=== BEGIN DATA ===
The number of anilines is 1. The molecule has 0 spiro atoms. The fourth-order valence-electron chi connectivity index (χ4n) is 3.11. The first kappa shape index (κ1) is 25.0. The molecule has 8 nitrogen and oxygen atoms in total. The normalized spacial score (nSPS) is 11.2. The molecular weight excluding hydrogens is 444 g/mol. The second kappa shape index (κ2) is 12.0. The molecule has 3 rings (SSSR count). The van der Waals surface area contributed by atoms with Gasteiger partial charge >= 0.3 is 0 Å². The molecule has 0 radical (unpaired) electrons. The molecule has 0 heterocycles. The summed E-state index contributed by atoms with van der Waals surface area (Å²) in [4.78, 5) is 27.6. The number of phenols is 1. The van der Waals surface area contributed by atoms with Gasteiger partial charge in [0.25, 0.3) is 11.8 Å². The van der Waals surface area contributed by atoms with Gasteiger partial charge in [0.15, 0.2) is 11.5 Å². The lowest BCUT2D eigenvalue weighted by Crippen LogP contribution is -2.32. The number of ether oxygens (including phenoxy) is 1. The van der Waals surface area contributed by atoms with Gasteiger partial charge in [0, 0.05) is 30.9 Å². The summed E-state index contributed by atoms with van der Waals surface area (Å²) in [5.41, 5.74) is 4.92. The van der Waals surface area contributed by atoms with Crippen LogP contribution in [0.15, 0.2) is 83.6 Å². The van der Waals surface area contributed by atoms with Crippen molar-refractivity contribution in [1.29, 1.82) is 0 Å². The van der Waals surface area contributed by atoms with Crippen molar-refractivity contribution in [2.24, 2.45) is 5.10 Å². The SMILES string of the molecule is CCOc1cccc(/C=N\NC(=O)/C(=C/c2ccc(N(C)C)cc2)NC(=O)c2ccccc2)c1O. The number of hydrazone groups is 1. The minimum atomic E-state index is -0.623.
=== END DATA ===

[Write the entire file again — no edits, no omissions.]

The number of anilines is 1. The molecule has 0 spiro atoms. The fourth-order valence-electron chi connectivity index (χ4n) is 3.11. The first kappa shape index (κ1) is 25.0. The molecule has 8 nitrogen and oxygen atoms in total. The normalized spacial score (nSPS) is 11.2. The molecular weight excluding hydrogens is 444 g/mol. The second kappa shape index (κ2) is 12.0. The molecule has 3 rings (SSSR count). The van der Waals surface area contributed by atoms with Gasteiger partial charge >= 0.3 is 0 Å². The molecule has 0 radical (unpaired) electrons. The molecule has 0 heterocycles. The summed E-state index contributed by atoms with van der Waals surface area (Å²) in [4.78, 5) is 27.6. The number of phenols is 1. The van der Waals surface area contributed by atoms with Gasteiger partial charge in [0.25, 0.3) is 11.8 Å². The van der Waals surface area contributed by atoms with Gasteiger partial charge in [0.15, 0.2) is 11.5 Å². The lowest BCUT2D eigenvalue weighted by Crippen LogP contribution is -2.32. The number of ether oxygens (including phenoxy) is 1. The van der Waals surface area contributed by atoms with Gasteiger partial charge in [0, 0.05) is 30.9 Å². The summed E-state index contributed by atoms with van der Waals surface area (Å²) in [5.41, 5.74) is 4.92. The van der Waals surface area contributed by atoms with Crippen LogP contribution in [0.15, 0.2) is 83.6 Å². The van der Waals surface area contributed by atoms with Crippen molar-refractivity contribution in [1.29, 1.82) is 0 Å². The van der Waals surface area contributed by atoms with Crippen molar-refractivity contribution in [2.24, 2.45) is 5.10 Å². The SMILES string of the molecule is CCOc1cccc(/C=N\NC(=O)/C(=C/c2ccc(N(C)C)cc2)NC(=O)c2ccccc2)c1O. The number of hydrazone groups is 1. The minimum atomic E-state index is -0.623.